It consumed a lot more time than you’d expect, but I enjoyed it. Well, except for some of the fighting with Dashcode. Oh and that issue I had all yesterday with the little loading spinner: that drove me nuts trying to pin down the cause. (Incidentally, in the open method of the XmlHttpRequest object, if you specify false for the asynchronous parameter, it will not run any code that updates the widget until the response comes back. But only in the Dashboard version of WebKit. Safari works just fine. It was a pain to track down.)

[The views expressed on this website/weblog are mine alone and do not necessarily reflect the views of Go Daddy Software, Inc.]

TechFest 2008

May 17, 2008

Today was Go Daddy‘s first annual TechFest, which brought together all of Go Daddy’s IT staff from around the nation for a conference. It was a chance to meet the people you might have only ever dealt with via email, IM, or phone. It was held at F1 Race Factory, which we bought out for the whole day. Events took place in its set of meeting rooms as well as a massive air-conditioned tent set up in the parking lot.

The main suite of presentations dealt with the company as a whole: Bob Parsons’ candid (and hilarious) biographical sketch and reminiscences of the early days from employees that had been there 5, 9, and 10 years. It is simply astounding how far the company’s come from those salad days—it’s grown significantly in just the three years I’ve been there. For the first couple years of its existence, all the employees of Go Daddy worked in a house out in Cave Creek. The old-timers regaled us with tales of servers in the laundry room and concrete pillars erected in front of the garage for insurance reasons so that an errant car wouldn’t take out the entire development staff!

I gave a presentation on unit testing and test-driven development to approximately 37 people. (I say “approximately” because that was the attendance figure I had going into the presentation but I didn’t actually do a count during.) It was a version of the one I’d given in March to an internal team but all gussied up. By popular request (of those who didn’t attend the talk), here’s the slide deck. I can put it up because it’s entirely meaningless without me flapping my gums up there for an hour.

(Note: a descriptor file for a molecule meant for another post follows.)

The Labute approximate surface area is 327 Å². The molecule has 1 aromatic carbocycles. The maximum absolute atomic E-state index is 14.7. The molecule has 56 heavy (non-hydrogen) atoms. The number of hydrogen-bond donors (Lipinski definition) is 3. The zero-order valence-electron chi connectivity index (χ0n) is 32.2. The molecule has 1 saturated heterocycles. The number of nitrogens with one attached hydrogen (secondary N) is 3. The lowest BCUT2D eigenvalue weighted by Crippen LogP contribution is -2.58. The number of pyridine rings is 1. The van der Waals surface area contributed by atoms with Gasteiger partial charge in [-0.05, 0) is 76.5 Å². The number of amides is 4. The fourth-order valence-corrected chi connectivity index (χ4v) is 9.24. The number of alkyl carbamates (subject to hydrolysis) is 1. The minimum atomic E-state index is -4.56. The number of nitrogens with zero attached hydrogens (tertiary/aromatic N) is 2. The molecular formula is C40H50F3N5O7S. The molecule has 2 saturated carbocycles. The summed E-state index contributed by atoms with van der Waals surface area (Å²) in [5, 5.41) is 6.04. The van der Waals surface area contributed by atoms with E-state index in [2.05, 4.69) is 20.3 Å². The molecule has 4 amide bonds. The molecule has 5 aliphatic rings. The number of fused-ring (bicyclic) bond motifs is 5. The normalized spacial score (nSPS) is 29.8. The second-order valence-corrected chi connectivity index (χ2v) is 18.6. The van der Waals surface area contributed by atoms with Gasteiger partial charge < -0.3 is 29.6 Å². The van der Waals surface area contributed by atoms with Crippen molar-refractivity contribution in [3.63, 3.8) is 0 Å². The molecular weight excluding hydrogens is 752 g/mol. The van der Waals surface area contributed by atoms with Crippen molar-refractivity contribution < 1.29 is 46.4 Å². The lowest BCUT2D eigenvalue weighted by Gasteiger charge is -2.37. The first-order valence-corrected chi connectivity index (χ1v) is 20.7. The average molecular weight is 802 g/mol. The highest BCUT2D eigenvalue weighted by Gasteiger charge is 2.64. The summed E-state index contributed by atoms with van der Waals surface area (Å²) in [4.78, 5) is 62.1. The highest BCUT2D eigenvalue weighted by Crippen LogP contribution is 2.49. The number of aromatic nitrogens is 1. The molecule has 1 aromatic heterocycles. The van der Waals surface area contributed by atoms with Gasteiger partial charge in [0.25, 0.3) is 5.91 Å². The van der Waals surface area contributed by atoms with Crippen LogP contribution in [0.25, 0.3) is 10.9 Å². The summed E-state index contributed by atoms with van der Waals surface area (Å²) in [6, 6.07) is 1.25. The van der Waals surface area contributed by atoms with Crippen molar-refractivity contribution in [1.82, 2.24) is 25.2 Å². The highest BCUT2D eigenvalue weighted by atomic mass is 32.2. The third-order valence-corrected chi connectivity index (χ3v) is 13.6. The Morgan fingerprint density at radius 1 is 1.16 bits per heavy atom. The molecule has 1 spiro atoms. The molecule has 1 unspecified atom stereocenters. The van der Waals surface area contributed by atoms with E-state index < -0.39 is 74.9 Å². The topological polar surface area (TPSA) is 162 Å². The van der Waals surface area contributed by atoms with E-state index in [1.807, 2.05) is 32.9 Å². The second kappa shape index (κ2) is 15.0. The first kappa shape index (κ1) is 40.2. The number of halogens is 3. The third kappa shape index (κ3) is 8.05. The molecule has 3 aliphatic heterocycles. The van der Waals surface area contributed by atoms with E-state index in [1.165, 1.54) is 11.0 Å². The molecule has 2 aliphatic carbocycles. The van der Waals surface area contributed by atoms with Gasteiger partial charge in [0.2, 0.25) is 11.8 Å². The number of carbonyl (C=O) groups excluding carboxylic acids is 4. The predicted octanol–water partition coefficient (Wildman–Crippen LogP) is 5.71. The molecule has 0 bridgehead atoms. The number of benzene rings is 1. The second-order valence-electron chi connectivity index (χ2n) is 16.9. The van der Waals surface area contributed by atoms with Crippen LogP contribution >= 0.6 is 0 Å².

The set up surrounding the presentation was one disaster after another. I couldn’t find my VPN card so I couldn’t do a demo using a live connection. Then I made a screencast version of the demo, but the software I used for Windows could only export to a SWF. That meant that I had to open it up in a browser and use the context menu controls of the Flash plugin to navigate the video. My room was designed for 20-25 and didn’t have a built-in projector system, which further limited the available seating. I overcame each of these obstacles in turn because I allowed plenty of time to sweat out the details. I can’t emphasize enough the need to really explore your presentation environment before your talk; if I had relied on the previous night’s once-over, I would’ve chewed through valuable talk time fretting little hurdles as they arose.